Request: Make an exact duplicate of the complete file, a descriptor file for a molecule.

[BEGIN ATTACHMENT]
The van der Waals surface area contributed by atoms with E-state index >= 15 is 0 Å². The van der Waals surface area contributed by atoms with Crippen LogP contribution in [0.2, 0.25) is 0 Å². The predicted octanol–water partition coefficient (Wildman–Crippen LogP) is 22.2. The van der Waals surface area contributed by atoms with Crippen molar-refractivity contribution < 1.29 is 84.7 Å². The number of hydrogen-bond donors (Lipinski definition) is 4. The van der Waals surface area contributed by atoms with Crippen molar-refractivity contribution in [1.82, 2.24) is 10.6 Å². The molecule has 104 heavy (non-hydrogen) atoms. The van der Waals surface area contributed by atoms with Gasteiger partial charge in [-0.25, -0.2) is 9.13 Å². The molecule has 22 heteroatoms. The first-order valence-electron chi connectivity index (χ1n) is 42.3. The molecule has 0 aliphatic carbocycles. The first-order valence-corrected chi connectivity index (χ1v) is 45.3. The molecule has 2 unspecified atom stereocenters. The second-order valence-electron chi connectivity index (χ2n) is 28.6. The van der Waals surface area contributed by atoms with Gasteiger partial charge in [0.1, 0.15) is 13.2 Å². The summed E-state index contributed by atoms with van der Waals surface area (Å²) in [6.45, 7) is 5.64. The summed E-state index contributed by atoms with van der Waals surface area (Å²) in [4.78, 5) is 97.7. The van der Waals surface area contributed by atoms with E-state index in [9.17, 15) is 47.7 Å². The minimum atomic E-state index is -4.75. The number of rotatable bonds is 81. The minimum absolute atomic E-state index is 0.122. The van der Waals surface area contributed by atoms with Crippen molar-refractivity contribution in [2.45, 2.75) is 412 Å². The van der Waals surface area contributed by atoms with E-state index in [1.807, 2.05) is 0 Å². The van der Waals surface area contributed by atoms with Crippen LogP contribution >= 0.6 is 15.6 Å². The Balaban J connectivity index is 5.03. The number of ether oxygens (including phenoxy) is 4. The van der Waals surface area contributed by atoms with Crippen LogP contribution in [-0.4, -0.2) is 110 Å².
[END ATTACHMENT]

The van der Waals surface area contributed by atoms with E-state index >= 15 is 0 Å². The van der Waals surface area contributed by atoms with Crippen LogP contribution in [0.2, 0.25) is 0 Å². The predicted octanol–water partition coefficient (Wildman–Crippen LogP) is 22.2. The van der Waals surface area contributed by atoms with Crippen molar-refractivity contribution < 1.29 is 84.7 Å². The number of hydrogen-bond donors (Lipinski definition) is 4. The van der Waals surface area contributed by atoms with Crippen molar-refractivity contribution in [1.82, 2.24) is 10.6 Å². The molecule has 104 heavy (non-hydrogen) atoms. The van der Waals surface area contributed by atoms with Gasteiger partial charge in [-0.25, -0.2) is 9.13 Å². The molecule has 22 heteroatoms. The first-order valence-electron chi connectivity index (χ1n) is 42.3. The molecule has 0 aliphatic carbocycles. The first-order valence-corrected chi connectivity index (χ1v) is 45.3. The molecule has 2 unspecified atom stereocenters. The second-order valence-electron chi connectivity index (χ2n) is 28.6. The van der Waals surface area contributed by atoms with Gasteiger partial charge in [0.1, 0.15) is 13.2 Å². The summed E-state index contributed by atoms with van der Waals surface area (Å²) in [6.45, 7) is 5.64. The summed E-state index contributed by atoms with van der Waals surface area (Å²) in [4.78, 5) is 97.7. The van der Waals surface area contributed by atoms with E-state index in [9.17, 15) is 47.7 Å². The minimum atomic E-state index is -4.75. The number of rotatable bonds is 81. The minimum absolute atomic E-state index is 0.122. The van der Waals surface area contributed by atoms with Crippen molar-refractivity contribution in [2.45, 2.75) is 412 Å². The van der Waals surface area contributed by atoms with E-state index in [1.807, 2.05) is 0 Å². The van der Waals surface area contributed by atoms with Crippen LogP contribution >= 0.6 is 15.6 Å². The Balaban J connectivity index is 5.03. The number of ether oxygens (including phenoxy) is 4. The van der Waals surface area contributed by atoms with Crippen LogP contribution in [-0.4, -0.2) is 110 Å².